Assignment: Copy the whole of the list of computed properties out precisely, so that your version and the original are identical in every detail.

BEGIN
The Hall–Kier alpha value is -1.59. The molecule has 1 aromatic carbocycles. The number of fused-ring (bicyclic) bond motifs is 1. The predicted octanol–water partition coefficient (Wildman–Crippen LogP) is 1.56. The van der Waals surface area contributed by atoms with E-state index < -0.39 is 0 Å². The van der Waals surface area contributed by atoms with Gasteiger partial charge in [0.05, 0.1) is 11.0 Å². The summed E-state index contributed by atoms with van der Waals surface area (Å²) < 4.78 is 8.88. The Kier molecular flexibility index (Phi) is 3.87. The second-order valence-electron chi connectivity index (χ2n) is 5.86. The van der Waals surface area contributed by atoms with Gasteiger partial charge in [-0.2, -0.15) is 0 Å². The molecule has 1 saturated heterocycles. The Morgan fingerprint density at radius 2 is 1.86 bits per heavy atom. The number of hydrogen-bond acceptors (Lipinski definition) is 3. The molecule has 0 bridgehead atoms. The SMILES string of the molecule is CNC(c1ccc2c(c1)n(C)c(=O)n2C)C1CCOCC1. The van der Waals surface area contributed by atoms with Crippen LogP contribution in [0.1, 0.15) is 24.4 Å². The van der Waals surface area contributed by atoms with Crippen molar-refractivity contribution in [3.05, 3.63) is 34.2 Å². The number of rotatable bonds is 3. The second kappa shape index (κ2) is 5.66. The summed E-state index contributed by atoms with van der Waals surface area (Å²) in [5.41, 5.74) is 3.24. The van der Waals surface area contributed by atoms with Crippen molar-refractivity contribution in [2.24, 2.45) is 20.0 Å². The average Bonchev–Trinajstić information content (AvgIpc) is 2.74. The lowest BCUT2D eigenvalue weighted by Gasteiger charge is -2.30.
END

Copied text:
The Hall–Kier alpha value is -1.59. The molecule has 1 aromatic carbocycles. The number of fused-ring (bicyclic) bond motifs is 1. The predicted octanol–water partition coefficient (Wildman–Crippen LogP) is 1.56. The van der Waals surface area contributed by atoms with E-state index < -0.39 is 0 Å². The van der Waals surface area contributed by atoms with Gasteiger partial charge in [0.05, 0.1) is 11.0 Å². The summed E-state index contributed by atoms with van der Waals surface area (Å²) < 4.78 is 8.88. The Kier molecular flexibility index (Phi) is 3.87. The second-order valence-electron chi connectivity index (χ2n) is 5.86. The van der Waals surface area contributed by atoms with Gasteiger partial charge in [-0.2, -0.15) is 0 Å². The molecule has 1 saturated heterocycles. The Morgan fingerprint density at radius 2 is 1.86 bits per heavy atom. The number of hydrogen-bond acceptors (Lipinski definition) is 3. The molecule has 0 bridgehead atoms. The SMILES string of the molecule is CNC(c1ccc2c(c1)n(C)c(=O)n2C)C1CCOCC1. The van der Waals surface area contributed by atoms with Crippen LogP contribution in [0.1, 0.15) is 24.4 Å². The van der Waals surface area contributed by atoms with Crippen molar-refractivity contribution in [3.05, 3.63) is 34.2 Å². The number of rotatable bonds is 3. The second kappa shape index (κ2) is 5.66. The summed E-state index contributed by atoms with van der Waals surface area (Å²) in [5.41, 5.74) is 3.24. The van der Waals surface area contributed by atoms with Crippen molar-refractivity contribution in [2.24, 2.45) is 20.0 Å². The average Bonchev–Trinajstić information content (AvgIpc) is 2.74. The lowest BCUT2D eigenvalue weighted by Gasteiger charge is -2.30.